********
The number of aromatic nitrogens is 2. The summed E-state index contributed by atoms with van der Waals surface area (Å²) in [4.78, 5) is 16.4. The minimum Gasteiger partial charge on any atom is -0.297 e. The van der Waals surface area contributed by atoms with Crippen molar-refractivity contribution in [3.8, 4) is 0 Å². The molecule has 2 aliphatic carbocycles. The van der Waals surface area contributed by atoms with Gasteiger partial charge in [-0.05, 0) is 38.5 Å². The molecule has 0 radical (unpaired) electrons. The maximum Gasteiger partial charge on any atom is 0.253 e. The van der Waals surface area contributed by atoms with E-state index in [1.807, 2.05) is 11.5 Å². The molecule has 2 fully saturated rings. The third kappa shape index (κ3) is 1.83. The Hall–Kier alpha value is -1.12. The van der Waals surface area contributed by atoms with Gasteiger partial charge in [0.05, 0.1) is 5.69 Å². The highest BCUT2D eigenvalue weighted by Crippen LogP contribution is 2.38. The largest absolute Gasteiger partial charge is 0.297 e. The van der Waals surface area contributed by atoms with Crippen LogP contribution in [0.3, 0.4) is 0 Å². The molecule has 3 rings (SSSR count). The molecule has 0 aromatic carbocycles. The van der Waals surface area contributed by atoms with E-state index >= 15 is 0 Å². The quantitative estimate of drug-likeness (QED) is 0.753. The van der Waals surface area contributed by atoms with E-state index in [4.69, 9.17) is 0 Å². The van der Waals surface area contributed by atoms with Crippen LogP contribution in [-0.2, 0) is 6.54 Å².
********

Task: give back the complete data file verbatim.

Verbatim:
The number of aromatic nitrogens is 2. The summed E-state index contributed by atoms with van der Waals surface area (Å²) in [4.78, 5) is 16.4. The minimum Gasteiger partial charge on any atom is -0.297 e. The van der Waals surface area contributed by atoms with Crippen molar-refractivity contribution in [3.8, 4) is 0 Å². The molecule has 2 aliphatic carbocycles. The van der Waals surface area contributed by atoms with Gasteiger partial charge in [-0.05, 0) is 38.5 Å². The molecule has 0 radical (unpaired) electrons. The maximum Gasteiger partial charge on any atom is 0.253 e. The van der Waals surface area contributed by atoms with E-state index in [1.807, 2.05) is 11.5 Å². The molecule has 2 fully saturated rings. The third kappa shape index (κ3) is 1.83. The Hall–Kier alpha value is -1.12. The van der Waals surface area contributed by atoms with Gasteiger partial charge in [0.05, 0.1) is 5.69 Å². The highest BCUT2D eigenvalue weighted by Crippen LogP contribution is 2.38. The largest absolute Gasteiger partial charge is 0.297 e. The van der Waals surface area contributed by atoms with Crippen LogP contribution in [0.3, 0.4) is 0 Å². The molecule has 3 rings (SSSR count). The molecule has 0 aromatic carbocycles. The van der Waals surface area contributed by atoms with E-state index >= 15 is 0 Å². The quantitative estimate of drug-likeness (QED) is 0.753. The van der Waals surface area contributed by atoms with E-state index in [4.69, 9.17) is 0 Å². The van der Waals surface area contributed by atoms with Crippen LogP contribution in [-0.2, 0) is 6.54 Å².